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Express India reports that Buddhist monks in Sri Lanka will begin taking Tamil language classes. The classes are part of an effort to "create greater harmony and heal the decades-old animosity between the majority Sinhalas and minority Hindu communities," according to the report. The Sinhalese are traditionally Buddhist. Tamil-speaking Hindus represent the largest ethnic minority in Sri Lanka.
In 1970, Tamils formed a movement seeking an autonomous Tamil state in response to perceived discrimination by the Sinhalese majority. The effort caused a political rift in Sri Lanka that eventually led to a violent thirty-year civil war that has devastated the country.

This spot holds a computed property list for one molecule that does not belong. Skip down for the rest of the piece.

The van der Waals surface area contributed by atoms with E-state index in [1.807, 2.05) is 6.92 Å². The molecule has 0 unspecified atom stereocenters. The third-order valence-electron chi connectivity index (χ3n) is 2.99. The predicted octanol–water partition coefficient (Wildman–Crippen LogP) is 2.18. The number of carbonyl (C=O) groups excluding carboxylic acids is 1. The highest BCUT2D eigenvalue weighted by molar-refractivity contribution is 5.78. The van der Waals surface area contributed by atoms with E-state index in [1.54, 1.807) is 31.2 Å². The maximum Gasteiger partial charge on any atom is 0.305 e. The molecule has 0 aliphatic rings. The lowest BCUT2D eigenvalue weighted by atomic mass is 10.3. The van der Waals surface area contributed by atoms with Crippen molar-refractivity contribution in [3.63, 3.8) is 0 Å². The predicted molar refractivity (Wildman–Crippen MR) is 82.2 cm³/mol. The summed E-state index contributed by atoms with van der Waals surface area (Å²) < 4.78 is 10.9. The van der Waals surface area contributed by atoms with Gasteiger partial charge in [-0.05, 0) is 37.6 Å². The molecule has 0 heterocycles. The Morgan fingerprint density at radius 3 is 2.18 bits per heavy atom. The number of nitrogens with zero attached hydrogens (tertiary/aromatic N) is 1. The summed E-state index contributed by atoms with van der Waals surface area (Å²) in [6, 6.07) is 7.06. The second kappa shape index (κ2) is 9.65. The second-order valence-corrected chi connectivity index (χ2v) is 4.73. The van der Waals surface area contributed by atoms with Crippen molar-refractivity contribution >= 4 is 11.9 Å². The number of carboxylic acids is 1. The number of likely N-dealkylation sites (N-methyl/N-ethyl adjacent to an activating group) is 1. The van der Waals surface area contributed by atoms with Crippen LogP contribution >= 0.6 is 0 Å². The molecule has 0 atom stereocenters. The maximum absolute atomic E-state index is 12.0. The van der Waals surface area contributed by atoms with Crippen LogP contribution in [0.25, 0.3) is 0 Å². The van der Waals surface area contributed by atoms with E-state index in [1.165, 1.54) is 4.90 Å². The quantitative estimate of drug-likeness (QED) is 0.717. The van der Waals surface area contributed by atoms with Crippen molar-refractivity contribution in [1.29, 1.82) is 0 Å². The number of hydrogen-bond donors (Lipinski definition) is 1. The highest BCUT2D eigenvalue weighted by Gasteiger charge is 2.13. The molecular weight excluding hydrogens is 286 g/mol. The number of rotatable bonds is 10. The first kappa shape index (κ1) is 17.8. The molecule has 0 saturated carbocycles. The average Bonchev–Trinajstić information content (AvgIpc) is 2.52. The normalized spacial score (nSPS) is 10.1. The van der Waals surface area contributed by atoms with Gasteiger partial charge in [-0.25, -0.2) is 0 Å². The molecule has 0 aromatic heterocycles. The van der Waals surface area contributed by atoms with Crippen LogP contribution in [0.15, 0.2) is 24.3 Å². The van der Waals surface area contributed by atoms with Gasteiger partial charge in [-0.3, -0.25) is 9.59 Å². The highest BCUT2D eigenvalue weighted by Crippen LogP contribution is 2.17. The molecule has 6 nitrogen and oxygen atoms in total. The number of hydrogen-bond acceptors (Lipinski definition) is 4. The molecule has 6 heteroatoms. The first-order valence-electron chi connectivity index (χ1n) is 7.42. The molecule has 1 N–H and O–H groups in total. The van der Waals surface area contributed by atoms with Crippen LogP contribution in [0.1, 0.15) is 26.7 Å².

The All Ceylon Buddhist Congress (ACBC), the group behind the effort to teach Buddhist monks Tamil, has requested funding from the Sri Lankan government in order to allow for the classes to take place. From Express India:
The ACBC will launch the program to build harmony between the ethnic groups and propagate Buddhist principles among the Tamil speaking Hindus. It will also help to reactivate the deserted Buddhist temples in the North and East, the state-run Daily News reported.
For a more detailed account of the conflict in Sri Lanka, read Barbara Crossette's "Sri Lanka: A Special Report" from the Winter 2001 edition of Tricycle. To read the full Express India article, click here.